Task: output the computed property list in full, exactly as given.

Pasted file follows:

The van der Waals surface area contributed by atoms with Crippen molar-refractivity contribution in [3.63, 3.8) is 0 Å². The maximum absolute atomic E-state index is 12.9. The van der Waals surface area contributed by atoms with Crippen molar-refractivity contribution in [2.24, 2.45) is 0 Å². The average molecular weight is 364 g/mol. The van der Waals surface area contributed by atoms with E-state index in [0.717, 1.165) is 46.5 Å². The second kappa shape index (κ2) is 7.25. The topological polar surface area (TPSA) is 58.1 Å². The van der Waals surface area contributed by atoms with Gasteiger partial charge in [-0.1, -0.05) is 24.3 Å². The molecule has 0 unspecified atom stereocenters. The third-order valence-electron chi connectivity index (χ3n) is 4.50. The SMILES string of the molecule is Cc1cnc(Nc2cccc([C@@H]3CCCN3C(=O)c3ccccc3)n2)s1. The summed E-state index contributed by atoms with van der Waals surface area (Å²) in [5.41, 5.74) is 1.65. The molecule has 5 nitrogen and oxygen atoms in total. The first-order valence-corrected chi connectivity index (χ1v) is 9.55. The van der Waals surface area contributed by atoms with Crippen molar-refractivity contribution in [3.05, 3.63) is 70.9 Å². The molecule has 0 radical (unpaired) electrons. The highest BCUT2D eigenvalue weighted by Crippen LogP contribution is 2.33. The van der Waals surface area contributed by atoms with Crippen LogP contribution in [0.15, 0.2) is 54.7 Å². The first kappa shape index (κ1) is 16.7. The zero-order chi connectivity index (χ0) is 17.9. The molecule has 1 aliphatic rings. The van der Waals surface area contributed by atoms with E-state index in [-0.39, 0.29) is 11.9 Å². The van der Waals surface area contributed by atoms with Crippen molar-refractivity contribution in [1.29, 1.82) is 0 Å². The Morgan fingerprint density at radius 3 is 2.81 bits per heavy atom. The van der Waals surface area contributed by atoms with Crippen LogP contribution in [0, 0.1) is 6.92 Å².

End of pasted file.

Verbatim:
The van der Waals surface area contributed by atoms with Crippen molar-refractivity contribution in [3.63, 3.8) is 0 Å². The maximum absolute atomic E-state index is 12.9. The van der Waals surface area contributed by atoms with Crippen molar-refractivity contribution in [2.24, 2.45) is 0 Å². The average molecular weight is 364 g/mol. The van der Waals surface area contributed by atoms with E-state index in [0.717, 1.165) is 46.5 Å². The second kappa shape index (κ2) is 7.25. The topological polar surface area (TPSA) is 58.1 Å². The van der Waals surface area contributed by atoms with Gasteiger partial charge in [-0.1, -0.05) is 24.3 Å². The molecule has 0 unspecified atom stereocenters. The third-order valence-electron chi connectivity index (χ3n) is 4.50. The SMILES string of the molecule is Cc1cnc(Nc2cccc([C@@H]3CCCN3C(=O)c3ccccc3)n2)s1. The summed E-state index contributed by atoms with van der Waals surface area (Å²) in [5.41, 5.74) is 1.65. The molecule has 5 nitrogen and oxygen atoms in total. The first-order valence-corrected chi connectivity index (χ1v) is 9.55. The van der Waals surface area contributed by atoms with Crippen molar-refractivity contribution in [3.05, 3.63) is 70.9 Å². The molecule has 0 radical (unpaired) electrons. The highest BCUT2D eigenvalue weighted by Crippen LogP contribution is 2.33. The van der Waals surface area contributed by atoms with Crippen LogP contribution in [0.15, 0.2) is 54.7 Å². The first kappa shape index (κ1) is 16.7. The zero-order chi connectivity index (χ0) is 17.9. The molecule has 1 aliphatic rings. The van der Waals surface area contributed by atoms with E-state index in [-0.39, 0.29) is 11.9 Å². The van der Waals surface area contributed by atoms with Crippen molar-refractivity contribution in [1.29, 1.82) is 0 Å². The Morgan fingerprint density at radius 3 is 2.81 bits per heavy atom. The van der Waals surface area contributed by atoms with Crippen LogP contribution in [0, 0.1) is 6.92 Å².